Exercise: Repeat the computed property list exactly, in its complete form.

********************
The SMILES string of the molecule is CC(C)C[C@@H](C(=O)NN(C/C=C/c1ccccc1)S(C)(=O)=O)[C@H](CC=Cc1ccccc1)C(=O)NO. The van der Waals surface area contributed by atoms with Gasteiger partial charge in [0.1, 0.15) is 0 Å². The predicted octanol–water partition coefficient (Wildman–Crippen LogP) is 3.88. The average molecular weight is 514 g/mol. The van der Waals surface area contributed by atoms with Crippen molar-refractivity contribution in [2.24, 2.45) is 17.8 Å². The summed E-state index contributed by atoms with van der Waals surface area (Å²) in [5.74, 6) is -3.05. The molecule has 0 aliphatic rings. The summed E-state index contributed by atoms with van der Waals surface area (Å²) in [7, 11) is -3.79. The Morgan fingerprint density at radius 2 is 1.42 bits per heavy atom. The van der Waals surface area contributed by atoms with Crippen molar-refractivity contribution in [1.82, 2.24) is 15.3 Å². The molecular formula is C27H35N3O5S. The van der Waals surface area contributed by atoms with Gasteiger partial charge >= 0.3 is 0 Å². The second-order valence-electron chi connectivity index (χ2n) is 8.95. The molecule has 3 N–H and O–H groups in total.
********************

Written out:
The SMILES string of the molecule is CC(C)C[C@@H](C(=O)NN(C/C=C/c1ccccc1)S(C)(=O)=O)[C@H](CC=Cc1ccccc1)C(=O)NO. The van der Waals surface area contributed by atoms with Gasteiger partial charge in [0.1, 0.15) is 0 Å². The predicted octanol–water partition coefficient (Wildman–Crippen LogP) is 3.88. The average molecular weight is 514 g/mol. The van der Waals surface area contributed by atoms with Crippen molar-refractivity contribution in [2.24, 2.45) is 17.8 Å². The summed E-state index contributed by atoms with van der Waals surface area (Å²) in [5.74, 6) is -3.05. The molecule has 0 aliphatic rings. The summed E-state index contributed by atoms with van der Waals surface area (Å²) in [7, 11) is -3.79. The Morgan fingerprint density at radius 2 is 1.42 bits per heavy atom. The van der Waals surface area contributed by atoms with Crippen molar-refractivity contribution in [1.82, 2.24) is 15.3 Å². The molecular formula is C27H35N3O5S. The van der Waals surface area contributed by atoms with Gasteiger partial charge >= 0.3 is 0 Å². The second-order valence-electron chi connectivity index (χ2n) is 8.95. The molecule has 3 N–H and O–H groups in total.